Support Your Local Sheriff - The Bulgarian Sequel
The latest case of Bulgarian police brutality sent shockwaves throughout society, NGOs, and the opposition.
Saturday morning, 20 to 30 hooded police commandoes arrested in public a husband and wife, used unnecessary force, took them to the family home where they broke the door and raided the premises leaving them looking like a war zone. The couple complains of being hit, beaten, and cursed while their youngest daughter was taken in underwear outside, in the cold. It also emerged that the older daughter had founded an anti-Prime Minister Boyko Borisov and his GERB party Facebook page.
The case is just one of too many – known and unkown. Bulgaria has 26 guilty sentences over police brutality from the Human Rights Court in Strasbourg.
In a novel move, which is to be acclaimed, Borisov called for police resignations. His Deputy, Interior Minister, Tsvetan Tsvetanov, reprimanded (what this means hardly anyone knows) three senior police officers. One of them was slightly demoted or as official announcements used to inform during the Communist regime: "the person has been moved to another job with high responsibilities."
Why is Tsvetanov defying his beloved and veneered leader?
Why Borisov finally asked for severe punishment? Why sanctions in this case, but not in another recent example of bad police work when special task force let a handcuffed suspect get hold on a gun and commit suicide before their very eyes? Could this have anything to do with the Facebook page – it is possible, but unlikely, it had caused the raid, however, could the PM's reaction stem from wanting to protect his own image?
Why the use of nearly 30! special police on an anonymous alert of possible cigarette smuggling (5 packs without excise duty labels were found...) when such contraband is taking place on every street corner in Bulgaria, with policemen often looking to the other side? When Bulgarians have to wait for days and years for someone to respond and solve house robberies and car theft over excuses that police are overworked, understaffed and without modern means of investigation?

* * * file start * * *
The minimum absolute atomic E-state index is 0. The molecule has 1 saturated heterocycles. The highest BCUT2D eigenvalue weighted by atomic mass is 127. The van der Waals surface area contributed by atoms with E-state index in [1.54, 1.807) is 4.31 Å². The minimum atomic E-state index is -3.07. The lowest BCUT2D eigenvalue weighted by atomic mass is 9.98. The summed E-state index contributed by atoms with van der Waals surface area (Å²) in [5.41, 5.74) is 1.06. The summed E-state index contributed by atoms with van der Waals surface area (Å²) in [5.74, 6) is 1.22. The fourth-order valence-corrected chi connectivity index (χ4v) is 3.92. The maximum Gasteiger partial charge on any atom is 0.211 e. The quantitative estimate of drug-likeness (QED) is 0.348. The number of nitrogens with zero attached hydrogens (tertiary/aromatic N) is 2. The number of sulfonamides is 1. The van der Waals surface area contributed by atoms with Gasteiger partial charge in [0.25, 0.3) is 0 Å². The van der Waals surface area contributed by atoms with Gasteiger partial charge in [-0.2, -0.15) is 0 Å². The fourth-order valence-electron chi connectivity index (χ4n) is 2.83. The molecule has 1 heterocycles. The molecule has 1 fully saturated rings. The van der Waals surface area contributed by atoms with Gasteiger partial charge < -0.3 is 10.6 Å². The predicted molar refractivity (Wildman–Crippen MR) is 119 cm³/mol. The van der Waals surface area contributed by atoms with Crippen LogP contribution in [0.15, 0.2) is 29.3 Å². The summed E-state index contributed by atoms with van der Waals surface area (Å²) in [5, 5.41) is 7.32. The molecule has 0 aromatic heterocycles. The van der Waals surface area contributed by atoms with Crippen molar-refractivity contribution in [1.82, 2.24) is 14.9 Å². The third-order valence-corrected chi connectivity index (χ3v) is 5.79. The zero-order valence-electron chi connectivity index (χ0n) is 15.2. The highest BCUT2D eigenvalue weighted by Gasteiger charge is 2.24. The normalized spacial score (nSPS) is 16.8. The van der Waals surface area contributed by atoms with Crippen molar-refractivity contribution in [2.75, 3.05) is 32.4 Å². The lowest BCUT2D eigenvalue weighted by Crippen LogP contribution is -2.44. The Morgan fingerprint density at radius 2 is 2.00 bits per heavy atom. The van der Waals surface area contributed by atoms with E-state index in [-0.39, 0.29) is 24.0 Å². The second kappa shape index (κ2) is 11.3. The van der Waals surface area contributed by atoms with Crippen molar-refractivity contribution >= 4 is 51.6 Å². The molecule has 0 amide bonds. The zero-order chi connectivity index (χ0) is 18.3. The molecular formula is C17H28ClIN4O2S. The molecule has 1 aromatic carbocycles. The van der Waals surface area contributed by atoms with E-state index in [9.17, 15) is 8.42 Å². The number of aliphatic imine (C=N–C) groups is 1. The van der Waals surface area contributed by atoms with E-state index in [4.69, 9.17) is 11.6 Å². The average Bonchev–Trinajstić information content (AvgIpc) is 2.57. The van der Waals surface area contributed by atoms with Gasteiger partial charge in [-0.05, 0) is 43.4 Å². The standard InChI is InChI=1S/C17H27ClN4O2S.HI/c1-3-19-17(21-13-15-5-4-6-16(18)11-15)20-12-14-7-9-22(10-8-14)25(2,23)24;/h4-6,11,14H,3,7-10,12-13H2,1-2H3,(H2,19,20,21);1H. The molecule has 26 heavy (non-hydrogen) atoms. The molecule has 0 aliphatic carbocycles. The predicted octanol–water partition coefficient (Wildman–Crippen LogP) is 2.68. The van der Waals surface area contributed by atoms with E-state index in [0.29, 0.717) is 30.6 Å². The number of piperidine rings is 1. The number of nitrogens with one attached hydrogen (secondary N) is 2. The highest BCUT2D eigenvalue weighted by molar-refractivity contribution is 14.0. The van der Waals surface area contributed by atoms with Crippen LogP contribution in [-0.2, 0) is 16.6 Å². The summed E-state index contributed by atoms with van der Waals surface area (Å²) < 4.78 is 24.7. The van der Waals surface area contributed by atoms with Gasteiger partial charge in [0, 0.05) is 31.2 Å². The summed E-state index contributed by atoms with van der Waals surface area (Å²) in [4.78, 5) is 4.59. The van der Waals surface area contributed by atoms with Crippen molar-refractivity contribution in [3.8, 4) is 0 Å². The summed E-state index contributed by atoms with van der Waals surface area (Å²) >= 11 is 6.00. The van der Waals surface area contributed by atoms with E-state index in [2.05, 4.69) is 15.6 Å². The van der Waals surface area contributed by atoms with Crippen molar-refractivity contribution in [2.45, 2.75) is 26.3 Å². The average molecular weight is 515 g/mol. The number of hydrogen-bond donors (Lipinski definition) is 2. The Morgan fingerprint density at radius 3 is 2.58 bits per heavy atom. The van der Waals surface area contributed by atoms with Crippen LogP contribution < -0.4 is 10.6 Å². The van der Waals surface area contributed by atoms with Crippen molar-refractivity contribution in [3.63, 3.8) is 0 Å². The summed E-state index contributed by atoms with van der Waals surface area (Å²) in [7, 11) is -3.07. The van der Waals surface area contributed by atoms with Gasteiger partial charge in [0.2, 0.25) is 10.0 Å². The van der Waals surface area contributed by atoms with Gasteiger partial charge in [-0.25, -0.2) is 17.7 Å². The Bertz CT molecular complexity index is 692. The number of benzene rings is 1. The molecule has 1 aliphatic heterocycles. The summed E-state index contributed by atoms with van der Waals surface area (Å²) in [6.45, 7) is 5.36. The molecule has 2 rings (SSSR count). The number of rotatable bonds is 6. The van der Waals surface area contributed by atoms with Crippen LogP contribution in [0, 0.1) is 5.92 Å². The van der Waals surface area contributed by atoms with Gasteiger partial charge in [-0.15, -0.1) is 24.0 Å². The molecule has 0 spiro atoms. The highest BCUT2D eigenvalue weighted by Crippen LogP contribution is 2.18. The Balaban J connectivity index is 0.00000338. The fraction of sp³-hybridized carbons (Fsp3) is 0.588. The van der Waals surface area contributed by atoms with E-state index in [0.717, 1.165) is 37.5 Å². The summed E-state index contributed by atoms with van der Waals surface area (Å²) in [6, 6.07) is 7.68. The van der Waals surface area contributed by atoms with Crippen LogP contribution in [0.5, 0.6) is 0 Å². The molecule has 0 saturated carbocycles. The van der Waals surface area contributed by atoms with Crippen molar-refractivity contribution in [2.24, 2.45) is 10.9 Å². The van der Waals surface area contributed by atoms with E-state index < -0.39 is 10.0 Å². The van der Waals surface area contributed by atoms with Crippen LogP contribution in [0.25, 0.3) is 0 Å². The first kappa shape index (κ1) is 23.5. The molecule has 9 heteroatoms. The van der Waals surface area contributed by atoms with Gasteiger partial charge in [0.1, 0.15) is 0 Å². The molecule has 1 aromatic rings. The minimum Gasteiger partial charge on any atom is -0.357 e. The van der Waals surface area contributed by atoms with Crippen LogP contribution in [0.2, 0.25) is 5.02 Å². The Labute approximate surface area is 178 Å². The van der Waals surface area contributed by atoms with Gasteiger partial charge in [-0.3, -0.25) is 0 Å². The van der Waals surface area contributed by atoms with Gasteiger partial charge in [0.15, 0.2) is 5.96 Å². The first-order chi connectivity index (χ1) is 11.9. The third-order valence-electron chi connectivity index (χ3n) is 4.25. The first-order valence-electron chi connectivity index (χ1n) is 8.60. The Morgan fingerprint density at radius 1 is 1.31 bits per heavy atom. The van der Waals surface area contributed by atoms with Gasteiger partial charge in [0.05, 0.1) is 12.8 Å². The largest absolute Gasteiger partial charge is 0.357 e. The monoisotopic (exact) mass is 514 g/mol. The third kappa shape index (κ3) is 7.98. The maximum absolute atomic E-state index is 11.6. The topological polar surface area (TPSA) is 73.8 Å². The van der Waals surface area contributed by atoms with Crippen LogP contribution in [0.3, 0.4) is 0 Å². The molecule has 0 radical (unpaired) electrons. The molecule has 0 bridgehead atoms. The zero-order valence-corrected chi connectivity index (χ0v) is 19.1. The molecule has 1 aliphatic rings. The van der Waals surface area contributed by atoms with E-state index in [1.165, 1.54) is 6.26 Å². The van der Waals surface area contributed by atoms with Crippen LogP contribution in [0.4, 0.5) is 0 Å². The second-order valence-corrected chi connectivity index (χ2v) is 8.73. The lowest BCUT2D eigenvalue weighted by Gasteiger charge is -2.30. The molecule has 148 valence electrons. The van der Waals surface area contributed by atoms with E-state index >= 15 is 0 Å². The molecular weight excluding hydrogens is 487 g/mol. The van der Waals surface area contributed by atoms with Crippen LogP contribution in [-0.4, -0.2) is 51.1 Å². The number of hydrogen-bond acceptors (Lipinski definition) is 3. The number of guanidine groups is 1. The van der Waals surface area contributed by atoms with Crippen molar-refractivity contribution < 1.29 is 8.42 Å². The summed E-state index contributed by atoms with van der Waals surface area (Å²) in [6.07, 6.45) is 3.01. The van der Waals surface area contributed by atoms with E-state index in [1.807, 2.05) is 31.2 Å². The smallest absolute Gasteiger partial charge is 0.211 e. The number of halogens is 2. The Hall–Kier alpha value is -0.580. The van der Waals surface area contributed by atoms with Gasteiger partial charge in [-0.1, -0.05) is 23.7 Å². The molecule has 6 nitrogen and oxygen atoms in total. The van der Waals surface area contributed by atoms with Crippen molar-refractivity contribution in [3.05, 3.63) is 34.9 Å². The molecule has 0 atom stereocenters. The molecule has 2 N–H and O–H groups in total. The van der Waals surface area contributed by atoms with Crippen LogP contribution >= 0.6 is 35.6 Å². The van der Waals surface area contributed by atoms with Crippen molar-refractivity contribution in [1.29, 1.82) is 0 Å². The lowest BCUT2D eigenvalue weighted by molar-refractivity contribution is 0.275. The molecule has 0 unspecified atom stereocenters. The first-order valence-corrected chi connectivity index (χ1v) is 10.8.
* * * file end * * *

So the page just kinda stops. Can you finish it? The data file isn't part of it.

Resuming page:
Is the prosecution going to react?
The worst here is that such police behavior is a matter of mentality and a remnant of the legacy of Communism – where beating suspects and being plain mean, arrogant, and rude even when police is supposed to offer simple assistance is the norm. Excluding, of course, the few "good cops."
The never-surprising Tsvetanov managed to somehow lash at the media for overblowing the case, but never giving due respect and praise for the countless good deeds of police and their tireless work.
Yes, Mr. Tsvetanov, Bulgarians will start "supporting their local sheriff" only when police start to really serve and protect fellow citizens, instead of humiliating them and jeopardizing their safety.